Take your make-up off before working out, so it doesn't sink into pores.
Put on clean workout clothes before exercise.
Use a clean towel to wipe off sweat as you work out.
Clean and disinfect shared equipment before you use it.
Taka a shower immediately after exercising to wash off excess oil and bacteria that cause acne.
Apply oil-free sunscreen before heading outdoors.
Those simple actions can help avoid inflammation on the skin. Acne is not preventable, but you can manage it:
Avoid comedogenic cosmetics and hair products that contain ingredients that can clog pores
Avoid taking drugs that can exacerbate acne.
Eat healthy, exercise, use meditation to reduce stress, or whatever makes you fell unpleasant
Wash your make-up off at the end of the day, so it does not settle into pores overnight.
Have an excellent proper home care routine daily, which is very important for the skin:
Enjoy every step you take in mornings and evenings
Be the best friend for your skin
Treat your skin with love and gentle touching.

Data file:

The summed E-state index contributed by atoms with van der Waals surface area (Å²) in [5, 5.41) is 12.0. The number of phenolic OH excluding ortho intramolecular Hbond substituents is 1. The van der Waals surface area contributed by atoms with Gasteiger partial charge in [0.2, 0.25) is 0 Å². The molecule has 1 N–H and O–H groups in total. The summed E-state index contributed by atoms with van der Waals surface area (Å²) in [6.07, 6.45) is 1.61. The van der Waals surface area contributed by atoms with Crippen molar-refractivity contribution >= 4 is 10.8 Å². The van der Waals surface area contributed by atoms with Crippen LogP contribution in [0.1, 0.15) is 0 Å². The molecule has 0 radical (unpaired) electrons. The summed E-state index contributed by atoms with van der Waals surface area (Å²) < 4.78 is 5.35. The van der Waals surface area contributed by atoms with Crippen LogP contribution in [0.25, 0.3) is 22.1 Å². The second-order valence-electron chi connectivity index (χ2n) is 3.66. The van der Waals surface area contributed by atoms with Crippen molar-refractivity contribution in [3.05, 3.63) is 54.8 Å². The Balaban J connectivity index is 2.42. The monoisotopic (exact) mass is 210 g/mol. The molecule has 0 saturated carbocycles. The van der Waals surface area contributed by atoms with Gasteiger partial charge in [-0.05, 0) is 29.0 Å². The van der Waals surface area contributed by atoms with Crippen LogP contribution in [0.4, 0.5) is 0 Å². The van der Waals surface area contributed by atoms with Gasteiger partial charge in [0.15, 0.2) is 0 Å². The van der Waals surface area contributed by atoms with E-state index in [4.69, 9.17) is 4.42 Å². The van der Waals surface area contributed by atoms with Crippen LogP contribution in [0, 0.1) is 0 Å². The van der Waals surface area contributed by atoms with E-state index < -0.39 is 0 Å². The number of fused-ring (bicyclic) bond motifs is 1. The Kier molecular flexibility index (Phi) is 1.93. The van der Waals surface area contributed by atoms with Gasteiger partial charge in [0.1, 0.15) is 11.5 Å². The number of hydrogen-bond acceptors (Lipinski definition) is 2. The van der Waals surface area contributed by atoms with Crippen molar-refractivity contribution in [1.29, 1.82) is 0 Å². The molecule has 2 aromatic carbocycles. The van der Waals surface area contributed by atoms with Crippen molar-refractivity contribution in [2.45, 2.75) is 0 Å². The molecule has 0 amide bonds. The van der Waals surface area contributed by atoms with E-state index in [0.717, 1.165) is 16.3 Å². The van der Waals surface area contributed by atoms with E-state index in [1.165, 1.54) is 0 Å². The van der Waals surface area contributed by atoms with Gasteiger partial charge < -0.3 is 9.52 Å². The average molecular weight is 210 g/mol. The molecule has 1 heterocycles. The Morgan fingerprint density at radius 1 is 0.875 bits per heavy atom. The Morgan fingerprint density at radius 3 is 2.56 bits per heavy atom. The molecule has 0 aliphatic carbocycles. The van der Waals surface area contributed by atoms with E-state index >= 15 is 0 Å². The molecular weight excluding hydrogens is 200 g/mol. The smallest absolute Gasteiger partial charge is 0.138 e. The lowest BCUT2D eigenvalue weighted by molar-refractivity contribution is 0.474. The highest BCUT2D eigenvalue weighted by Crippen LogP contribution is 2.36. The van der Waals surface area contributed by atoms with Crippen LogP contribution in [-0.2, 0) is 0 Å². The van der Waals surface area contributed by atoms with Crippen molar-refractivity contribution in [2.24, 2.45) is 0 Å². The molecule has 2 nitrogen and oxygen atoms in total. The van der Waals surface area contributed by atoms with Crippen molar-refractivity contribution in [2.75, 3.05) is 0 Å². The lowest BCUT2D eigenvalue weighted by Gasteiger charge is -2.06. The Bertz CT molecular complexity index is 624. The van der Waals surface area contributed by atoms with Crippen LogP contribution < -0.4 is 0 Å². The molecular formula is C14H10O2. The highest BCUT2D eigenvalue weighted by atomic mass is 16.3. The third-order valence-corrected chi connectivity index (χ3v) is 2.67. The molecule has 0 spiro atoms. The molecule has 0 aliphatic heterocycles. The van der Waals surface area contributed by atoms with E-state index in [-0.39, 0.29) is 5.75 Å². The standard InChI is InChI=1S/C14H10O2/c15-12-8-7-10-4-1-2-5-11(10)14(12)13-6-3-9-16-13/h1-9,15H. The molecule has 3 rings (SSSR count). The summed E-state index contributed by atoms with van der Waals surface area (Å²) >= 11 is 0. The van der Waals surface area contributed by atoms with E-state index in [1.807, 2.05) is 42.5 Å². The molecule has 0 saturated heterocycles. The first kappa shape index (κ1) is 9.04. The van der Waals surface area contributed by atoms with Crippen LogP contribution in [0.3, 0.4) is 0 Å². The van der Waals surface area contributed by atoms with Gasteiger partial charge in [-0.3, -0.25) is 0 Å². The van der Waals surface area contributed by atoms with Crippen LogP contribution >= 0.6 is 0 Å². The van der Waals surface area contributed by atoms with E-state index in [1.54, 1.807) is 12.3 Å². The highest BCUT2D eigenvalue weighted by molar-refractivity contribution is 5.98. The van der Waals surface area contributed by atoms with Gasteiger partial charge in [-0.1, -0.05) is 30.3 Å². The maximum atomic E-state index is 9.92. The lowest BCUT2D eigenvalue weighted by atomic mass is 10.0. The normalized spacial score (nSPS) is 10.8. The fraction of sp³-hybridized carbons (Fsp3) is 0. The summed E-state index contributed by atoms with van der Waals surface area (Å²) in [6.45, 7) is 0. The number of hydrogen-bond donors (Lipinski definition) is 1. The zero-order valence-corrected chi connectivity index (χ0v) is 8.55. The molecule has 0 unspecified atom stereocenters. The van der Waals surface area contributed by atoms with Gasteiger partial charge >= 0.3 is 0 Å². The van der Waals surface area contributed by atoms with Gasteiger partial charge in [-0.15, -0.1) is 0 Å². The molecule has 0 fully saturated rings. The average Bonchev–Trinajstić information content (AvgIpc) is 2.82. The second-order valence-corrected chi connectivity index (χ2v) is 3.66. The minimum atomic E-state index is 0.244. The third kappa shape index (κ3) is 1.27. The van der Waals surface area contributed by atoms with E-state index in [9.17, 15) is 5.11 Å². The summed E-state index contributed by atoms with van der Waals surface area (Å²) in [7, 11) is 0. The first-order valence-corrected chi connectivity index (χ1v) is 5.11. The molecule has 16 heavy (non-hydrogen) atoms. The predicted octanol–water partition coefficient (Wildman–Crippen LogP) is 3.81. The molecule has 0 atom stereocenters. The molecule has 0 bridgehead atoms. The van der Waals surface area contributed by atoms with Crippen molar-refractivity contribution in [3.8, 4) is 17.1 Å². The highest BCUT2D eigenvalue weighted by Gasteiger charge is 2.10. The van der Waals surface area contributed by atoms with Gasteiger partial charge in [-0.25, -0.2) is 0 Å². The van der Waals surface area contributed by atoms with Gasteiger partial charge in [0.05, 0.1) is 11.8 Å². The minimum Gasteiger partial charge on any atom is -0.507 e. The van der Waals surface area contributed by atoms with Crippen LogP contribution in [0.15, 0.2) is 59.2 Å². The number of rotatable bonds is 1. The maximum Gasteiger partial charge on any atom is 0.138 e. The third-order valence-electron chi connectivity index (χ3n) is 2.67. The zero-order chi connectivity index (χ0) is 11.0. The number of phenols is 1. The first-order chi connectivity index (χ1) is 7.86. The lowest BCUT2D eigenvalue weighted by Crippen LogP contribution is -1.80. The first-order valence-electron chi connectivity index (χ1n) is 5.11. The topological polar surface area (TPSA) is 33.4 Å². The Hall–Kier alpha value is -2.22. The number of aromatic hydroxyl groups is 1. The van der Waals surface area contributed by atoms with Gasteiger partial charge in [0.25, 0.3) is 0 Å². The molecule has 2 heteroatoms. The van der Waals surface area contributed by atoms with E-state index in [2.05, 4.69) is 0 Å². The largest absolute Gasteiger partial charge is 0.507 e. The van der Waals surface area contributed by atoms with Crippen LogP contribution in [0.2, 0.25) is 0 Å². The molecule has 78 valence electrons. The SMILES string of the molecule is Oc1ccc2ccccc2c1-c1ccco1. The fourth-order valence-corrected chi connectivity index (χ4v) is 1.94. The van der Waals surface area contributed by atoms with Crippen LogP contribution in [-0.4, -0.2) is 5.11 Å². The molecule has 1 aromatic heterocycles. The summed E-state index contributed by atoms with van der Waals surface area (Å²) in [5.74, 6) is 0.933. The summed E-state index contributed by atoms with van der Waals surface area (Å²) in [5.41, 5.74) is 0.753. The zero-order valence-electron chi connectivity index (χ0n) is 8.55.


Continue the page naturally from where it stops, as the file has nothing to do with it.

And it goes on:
Do not squeeze pimples or use harsh cosmetics or exfoliators. Choose home care products with your skin expert who will recommend a product that is good for your skin. If you have a big problem with acne, on the other hand, it’s best to see your doctor. However, some acne treatment could be done in the beauty salons. Have patience during the treatment, because not everything could be done during one session. Skin needs time, and you need time to change your habits and diet. It is crucial to clean your brushes and other make-up tools weekly. They accumulate bacteria, oil, skin cells as you use them. These contaminants may lead to breakouts. Do not share make-up brushes or devices with others to avoid spreading bacteria. Brushes and tools can also spread contagious diseases like pink eye or cold sores. What’s more, check your environment – pillowcases, hats, headbands, helmets, smartphones, and other objects you regularly contact can harbor skin cells, bacteria, and dirt that may contribute to acne breakouts. Change your sheets frequently, disinfect your cellphone, wash your hands regularly, and do not touch your skin without reason. Swimmer's acne may occur in people who spend lots of time in chlorinated water. Chlorine dries out the skin and changes the pH of the skin – which may speed up the acne cycle. Take a shower after you swim and wash off chlorine and other chemicals that are in the pool. Finally, apply a face cream to combat the drying effects of chlorine. In case of problematic issues seek a professional advice in a beauty salon. Face treatments with proper home care routine are critical to keep healthy skin.